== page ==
WASHINGTON — Describing herself as “passionate about the arts,” PBS topper Paula Kerger plans to increase arts programming and coverage — assuming, of course, that FCC indecency cops don’t get in the way.
Speaking at a National Press Club luncheon Tuesday, Kerger, in prepared remarks, touted PBS’ “uncontested leadership” in arts coverage among television networks. “We have no rivals,” she said. “For serious arts coverage, there is only one choice.”
But while praising PBS for its arts lineup, observers and critics have noted that current levels of arts programming are down significantly from 25 years ago. Also, according to pubcasting officials, the amount of PBS’ overall programming devoted to arts — about 20% — has remained flat for the past five or six years.
Asked whether she intends to increase such coverage, Kerger replied, “I certainly do. I am passionate about arts programming and how it serves our community and opens minds.”
She said a prominent San Francisco Ballet company member once told her that he wouldn’t have even known about ballet had it not been for a PBS broadcast he’d seen years ago.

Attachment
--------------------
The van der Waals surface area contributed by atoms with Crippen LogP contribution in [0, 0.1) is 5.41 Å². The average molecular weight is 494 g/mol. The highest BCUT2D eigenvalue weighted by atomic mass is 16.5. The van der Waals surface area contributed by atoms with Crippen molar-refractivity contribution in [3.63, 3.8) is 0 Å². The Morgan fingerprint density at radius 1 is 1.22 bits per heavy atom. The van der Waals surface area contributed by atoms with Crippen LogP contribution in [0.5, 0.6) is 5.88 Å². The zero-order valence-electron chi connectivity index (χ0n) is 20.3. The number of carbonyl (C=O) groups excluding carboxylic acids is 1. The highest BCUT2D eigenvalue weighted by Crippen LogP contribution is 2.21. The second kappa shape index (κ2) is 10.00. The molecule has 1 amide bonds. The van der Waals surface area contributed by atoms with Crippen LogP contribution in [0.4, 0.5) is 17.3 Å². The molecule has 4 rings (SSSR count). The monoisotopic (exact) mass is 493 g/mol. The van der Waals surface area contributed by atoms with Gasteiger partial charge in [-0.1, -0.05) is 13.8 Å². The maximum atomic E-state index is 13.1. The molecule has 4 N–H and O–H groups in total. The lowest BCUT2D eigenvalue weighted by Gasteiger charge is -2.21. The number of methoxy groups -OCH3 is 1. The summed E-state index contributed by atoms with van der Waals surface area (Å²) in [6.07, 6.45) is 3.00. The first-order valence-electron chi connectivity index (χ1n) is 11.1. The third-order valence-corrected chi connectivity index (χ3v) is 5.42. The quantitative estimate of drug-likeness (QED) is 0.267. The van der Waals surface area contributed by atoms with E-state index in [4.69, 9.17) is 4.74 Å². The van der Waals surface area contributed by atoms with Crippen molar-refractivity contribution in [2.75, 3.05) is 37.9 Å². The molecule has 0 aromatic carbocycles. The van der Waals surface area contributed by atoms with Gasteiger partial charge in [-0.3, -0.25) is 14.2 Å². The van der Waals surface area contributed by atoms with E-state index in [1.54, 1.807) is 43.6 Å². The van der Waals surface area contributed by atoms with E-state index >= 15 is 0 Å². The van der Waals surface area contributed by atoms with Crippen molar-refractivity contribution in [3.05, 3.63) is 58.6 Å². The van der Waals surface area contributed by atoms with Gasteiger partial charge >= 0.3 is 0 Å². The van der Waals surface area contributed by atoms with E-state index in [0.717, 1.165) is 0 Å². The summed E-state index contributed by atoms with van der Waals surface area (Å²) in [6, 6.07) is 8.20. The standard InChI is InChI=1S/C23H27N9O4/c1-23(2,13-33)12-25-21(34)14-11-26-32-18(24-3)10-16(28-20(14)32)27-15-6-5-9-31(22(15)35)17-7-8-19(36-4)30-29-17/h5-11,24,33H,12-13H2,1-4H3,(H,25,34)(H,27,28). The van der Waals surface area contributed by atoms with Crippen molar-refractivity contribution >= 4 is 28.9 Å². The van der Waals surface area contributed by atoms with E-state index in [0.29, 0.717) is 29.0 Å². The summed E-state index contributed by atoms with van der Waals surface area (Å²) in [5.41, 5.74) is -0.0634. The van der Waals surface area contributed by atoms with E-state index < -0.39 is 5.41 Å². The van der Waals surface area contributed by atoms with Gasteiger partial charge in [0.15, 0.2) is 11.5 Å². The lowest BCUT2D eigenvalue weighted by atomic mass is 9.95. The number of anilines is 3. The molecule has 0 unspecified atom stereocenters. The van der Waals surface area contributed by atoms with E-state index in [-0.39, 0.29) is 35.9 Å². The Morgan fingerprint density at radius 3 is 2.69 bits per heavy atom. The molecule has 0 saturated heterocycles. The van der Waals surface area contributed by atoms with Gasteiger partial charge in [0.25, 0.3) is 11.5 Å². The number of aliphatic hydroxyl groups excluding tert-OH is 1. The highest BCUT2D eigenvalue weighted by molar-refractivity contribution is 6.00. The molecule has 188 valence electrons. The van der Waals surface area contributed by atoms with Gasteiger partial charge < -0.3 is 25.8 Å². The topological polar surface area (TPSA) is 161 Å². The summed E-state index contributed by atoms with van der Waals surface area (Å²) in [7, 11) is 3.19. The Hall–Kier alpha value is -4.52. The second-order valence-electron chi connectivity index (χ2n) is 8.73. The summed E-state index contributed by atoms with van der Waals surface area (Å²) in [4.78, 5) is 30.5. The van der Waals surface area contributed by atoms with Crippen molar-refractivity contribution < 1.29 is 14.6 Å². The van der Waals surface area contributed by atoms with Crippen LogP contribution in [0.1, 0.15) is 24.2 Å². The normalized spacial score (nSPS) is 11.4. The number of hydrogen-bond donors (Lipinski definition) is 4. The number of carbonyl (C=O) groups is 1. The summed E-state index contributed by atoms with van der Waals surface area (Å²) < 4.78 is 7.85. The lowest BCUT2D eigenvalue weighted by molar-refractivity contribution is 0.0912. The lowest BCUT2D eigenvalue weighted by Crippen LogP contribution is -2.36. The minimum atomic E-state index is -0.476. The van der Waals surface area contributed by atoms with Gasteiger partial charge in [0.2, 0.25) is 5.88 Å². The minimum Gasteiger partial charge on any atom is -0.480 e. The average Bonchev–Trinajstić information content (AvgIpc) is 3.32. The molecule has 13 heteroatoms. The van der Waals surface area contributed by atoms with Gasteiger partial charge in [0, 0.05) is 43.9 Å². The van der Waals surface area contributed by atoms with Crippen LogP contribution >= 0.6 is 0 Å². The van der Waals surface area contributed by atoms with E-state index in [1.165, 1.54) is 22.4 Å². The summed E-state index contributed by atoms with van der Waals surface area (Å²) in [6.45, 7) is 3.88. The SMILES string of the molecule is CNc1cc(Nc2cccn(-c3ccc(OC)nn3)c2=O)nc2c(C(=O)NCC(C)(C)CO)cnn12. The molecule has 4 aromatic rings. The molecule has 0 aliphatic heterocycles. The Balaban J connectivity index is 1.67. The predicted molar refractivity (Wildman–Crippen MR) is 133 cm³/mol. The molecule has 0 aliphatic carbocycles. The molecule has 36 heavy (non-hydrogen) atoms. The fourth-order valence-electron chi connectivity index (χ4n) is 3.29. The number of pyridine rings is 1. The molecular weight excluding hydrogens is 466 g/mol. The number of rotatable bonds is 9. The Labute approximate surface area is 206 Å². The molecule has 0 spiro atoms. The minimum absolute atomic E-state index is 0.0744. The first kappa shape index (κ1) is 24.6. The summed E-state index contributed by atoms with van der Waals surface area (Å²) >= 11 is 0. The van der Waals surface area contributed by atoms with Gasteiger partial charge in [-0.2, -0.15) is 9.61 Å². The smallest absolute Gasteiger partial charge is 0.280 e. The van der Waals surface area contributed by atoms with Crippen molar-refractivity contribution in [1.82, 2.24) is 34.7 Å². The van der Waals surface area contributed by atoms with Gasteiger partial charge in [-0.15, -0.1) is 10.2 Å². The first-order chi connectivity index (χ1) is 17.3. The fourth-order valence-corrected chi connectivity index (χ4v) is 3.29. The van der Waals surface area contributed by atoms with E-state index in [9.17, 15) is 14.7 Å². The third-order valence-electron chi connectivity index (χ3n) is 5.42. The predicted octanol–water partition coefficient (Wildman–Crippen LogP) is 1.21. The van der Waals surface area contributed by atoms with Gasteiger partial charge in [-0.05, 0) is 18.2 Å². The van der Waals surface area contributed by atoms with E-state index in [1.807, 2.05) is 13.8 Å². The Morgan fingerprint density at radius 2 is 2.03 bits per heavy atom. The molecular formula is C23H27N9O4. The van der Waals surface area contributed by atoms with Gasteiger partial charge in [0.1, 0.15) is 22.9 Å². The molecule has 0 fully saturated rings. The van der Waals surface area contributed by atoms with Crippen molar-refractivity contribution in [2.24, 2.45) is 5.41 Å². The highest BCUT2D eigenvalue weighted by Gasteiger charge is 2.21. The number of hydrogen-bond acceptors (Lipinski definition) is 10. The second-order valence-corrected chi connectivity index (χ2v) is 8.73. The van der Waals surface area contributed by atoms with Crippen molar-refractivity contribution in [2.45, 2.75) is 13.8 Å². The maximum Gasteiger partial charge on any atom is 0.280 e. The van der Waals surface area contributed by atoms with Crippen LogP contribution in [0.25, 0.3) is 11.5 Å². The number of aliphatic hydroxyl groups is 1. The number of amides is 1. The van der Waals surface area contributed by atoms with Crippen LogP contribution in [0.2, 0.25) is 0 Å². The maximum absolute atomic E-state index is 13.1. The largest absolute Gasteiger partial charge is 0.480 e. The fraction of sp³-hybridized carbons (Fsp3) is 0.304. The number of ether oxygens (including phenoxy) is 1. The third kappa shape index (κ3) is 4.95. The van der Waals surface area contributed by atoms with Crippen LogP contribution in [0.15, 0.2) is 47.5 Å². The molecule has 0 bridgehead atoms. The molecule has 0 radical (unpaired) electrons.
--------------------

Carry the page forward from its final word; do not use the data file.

But any increase in programming would depend on how much additional money can be raised for the operating budget, Kerger continued. “One of our big priorities will be to raise money for more arts programming,” she said. “We need to grow our funding pie.”
In addition to arts programming like “Great Performances” and “Masterpiece Theatre,” PBS airs arts-related documentaries. A recent example is Martin Scorsese’s acclaimed history of blues music, which resulted in an indecency fine against a San Mateo, Calif., pubcaster because at least one viewer had complained about words like “shit” and “fuck” that bluesmen used.
“The documentary film community is very concerned about the impact the ruling will have on them, and we share that concern,” Kerger said when asked about the fine.
“The chilling effect a ruling like that could have on us is huge,” she added. She said PBS’ office of general counsel “is working closely” with the pubcaster in its defense. Both the station and Scorsese have filed oppositions to the fine.